On Media: Sitting out non-competes

Feb 5, 2008 at 10:09 pm

If you think you’re good enough at your job to earn a higher salary and better working conditions at a competitor’s business, in most walks of life, it’s not that hard to do. Risky, maybe, but in most cases you won’t end up in court.

If you’re a local TV reporter, however, you better check your contract. Non-compete clauses in employment are enforceable in Kentucky, in many industries, and are standard in the broadcast industry. That’s why it’s rare to see a reporter leave a station and start work at another in the same market.

The few individuals who pull off a station change may have to remain off the air for a year, giving rise to the term “sitting out a non-compete.” The logic goes that if a station invests time and money in promoting someone with talent on the air, it’s unfair to the station to have the reporter walk across the street and start competing against it.

But many in the industry argue against non-competes as being unfair to individuals, often forcing them to change careers or move. States like Arizona, Illinois and Maine have passed legislation limiting the power of non-competes. But in Kentucky, even if you’re fired from a station, the pacts can keep you from working in the market.

“They’re more difficult to enforce if you fire them, or if you had inappropriate contact in some way,” says noted media attorney Jon Fleischaker. “But everybody signs them, and, in Kentucky, they’re enforceable.”

The fact is that the supply of young and hungry broadcast talent exceeds demand, and the clauses have become an accepted part of doing business. They’re nothing new. And while several of the people interviewed for this piece compared the plight of reporters to “indentured servants,” non-competes aren’t going anywhere in Kentucky.

There are exceptions. Recently Bill Alexander, an 11-year veteran of the market at WLKY-TV, left and landed at WDRB-TV within a week. WDRB’s Derek Scott was canned there and has been doing freelance reporting at WHAS-TV. It happens all the time, but only as a result of negotiations involving the non-compete.

“Generally, all non-competes will be enforced,” says WHAS G.M. Mark Pimentel, a former reporter. “I’ve been on both ends, but I have seen them enforced no matter the circumstances.”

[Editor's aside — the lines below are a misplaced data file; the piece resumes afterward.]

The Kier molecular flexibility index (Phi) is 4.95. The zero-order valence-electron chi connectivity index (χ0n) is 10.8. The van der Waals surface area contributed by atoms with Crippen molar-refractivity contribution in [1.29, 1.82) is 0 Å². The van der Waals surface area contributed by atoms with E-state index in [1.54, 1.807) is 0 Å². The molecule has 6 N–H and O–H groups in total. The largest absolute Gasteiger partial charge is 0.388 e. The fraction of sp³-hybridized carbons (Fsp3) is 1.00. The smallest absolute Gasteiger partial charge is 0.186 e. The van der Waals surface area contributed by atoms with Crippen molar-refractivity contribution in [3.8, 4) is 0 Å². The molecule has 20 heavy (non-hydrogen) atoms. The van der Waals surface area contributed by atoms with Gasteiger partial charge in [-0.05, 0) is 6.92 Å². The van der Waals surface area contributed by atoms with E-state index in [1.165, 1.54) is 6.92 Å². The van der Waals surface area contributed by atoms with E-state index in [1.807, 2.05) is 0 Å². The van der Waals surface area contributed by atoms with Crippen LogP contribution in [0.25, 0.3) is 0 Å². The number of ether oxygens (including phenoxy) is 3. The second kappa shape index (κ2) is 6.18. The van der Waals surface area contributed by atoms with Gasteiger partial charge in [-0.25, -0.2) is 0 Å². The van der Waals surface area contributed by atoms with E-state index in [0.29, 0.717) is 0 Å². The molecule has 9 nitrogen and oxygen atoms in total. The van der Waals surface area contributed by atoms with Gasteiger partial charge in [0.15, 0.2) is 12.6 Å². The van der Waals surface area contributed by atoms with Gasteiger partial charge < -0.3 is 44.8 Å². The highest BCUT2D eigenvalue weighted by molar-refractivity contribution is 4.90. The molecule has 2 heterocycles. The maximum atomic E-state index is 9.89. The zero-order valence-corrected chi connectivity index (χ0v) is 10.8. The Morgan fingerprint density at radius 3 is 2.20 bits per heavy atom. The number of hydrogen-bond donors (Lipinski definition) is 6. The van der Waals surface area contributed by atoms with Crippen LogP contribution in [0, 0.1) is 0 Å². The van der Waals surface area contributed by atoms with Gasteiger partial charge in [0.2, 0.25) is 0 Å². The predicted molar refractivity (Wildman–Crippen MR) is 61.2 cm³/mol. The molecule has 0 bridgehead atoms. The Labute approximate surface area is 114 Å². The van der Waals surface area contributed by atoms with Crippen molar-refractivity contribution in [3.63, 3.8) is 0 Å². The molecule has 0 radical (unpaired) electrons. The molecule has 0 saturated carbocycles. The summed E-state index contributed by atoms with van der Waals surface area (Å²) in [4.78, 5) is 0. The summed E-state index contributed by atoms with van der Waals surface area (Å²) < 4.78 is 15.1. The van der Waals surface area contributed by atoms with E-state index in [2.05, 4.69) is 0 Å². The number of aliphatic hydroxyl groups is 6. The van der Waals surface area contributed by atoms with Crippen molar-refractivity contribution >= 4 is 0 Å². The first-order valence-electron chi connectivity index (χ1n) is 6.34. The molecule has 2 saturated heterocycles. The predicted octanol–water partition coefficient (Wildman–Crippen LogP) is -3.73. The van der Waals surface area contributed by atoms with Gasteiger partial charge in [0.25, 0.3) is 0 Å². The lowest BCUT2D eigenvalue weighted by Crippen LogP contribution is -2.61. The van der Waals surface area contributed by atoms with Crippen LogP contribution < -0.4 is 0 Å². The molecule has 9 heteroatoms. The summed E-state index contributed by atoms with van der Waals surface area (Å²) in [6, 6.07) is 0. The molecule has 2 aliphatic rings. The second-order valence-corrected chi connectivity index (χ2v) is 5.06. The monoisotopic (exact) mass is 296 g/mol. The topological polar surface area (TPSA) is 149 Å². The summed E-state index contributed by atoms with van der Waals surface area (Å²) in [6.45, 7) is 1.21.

Including when the station does the firing? Legally, and principally, Pimentel says yes.
While he wouldn’t comment on individual cases, the station’s non-compete enforcement threat has kept former reporter Sean Bartel from working in the market, even though WHAS let him go. He’s seeking jobs in other markets, though without a non-compete he likely would have found work at a local station.

It’s that sort of worst-case scenario that prompted more than 80 local broadcasters to back legislation in the Kentucky legislature two years ago prohibiting enforcement of non-competes. The bill died in committee.

Pimentel says the non-competes are simply the way the business works. WAVE-TV G.M. Steve Langford sees it differently.

While Langford defends the use of non-competes in the industry, he says that if his station makes a decision to let someone go, it will not enforce a non-compete.

“If a station says you’re not in our plans, go on and do what you want,” says Langford, who helped write a Kentucky Broadcasters Association resolution that says if an employee is terminated without cause, the non-compete would no longer be valid. For example, he said WAVE didn’t stand in the way when Tony Hyatt (now the Metro Council’s Democratic Caucus spokesperson) left WAVE for a new job at WHAS.

What actually occurs in Louisville often serves mainly to keep salaries down. Since a new contract usually means a salary increase, some stations simply allow the talent’s contract to expire and agree to continue employment at the same rate. Some reporters go years without signing a new contract, but the non-compete is still in effect the day they walk out the door.

Sometimes, there’s a way around the contract stipulation. Such was the case with Barry Bernson, who left WHAS in 2003 and was able to move into the morning anchor chair at WDRB the next month. Why? In an e-mail, then-G.M. Bob Klingel wrote to Bernson telling him that his contract wasn’t being renewed, but that he’d be able to continue at his then-current salary, while all other provisions of his contract were null and void, including the non-compete.

Stations have a right to protect themselves from losing talented personnel, especially those in whom they’ve invested resources and promoted. But too often the non-compete clauses are used as a weapon to suppress salaries or simply to spitefully keep a fired employee from working in the market.

Rick Redding, Louisville’s Media Critic, writes frequently about news and media on his blog, http://thevillevoice.com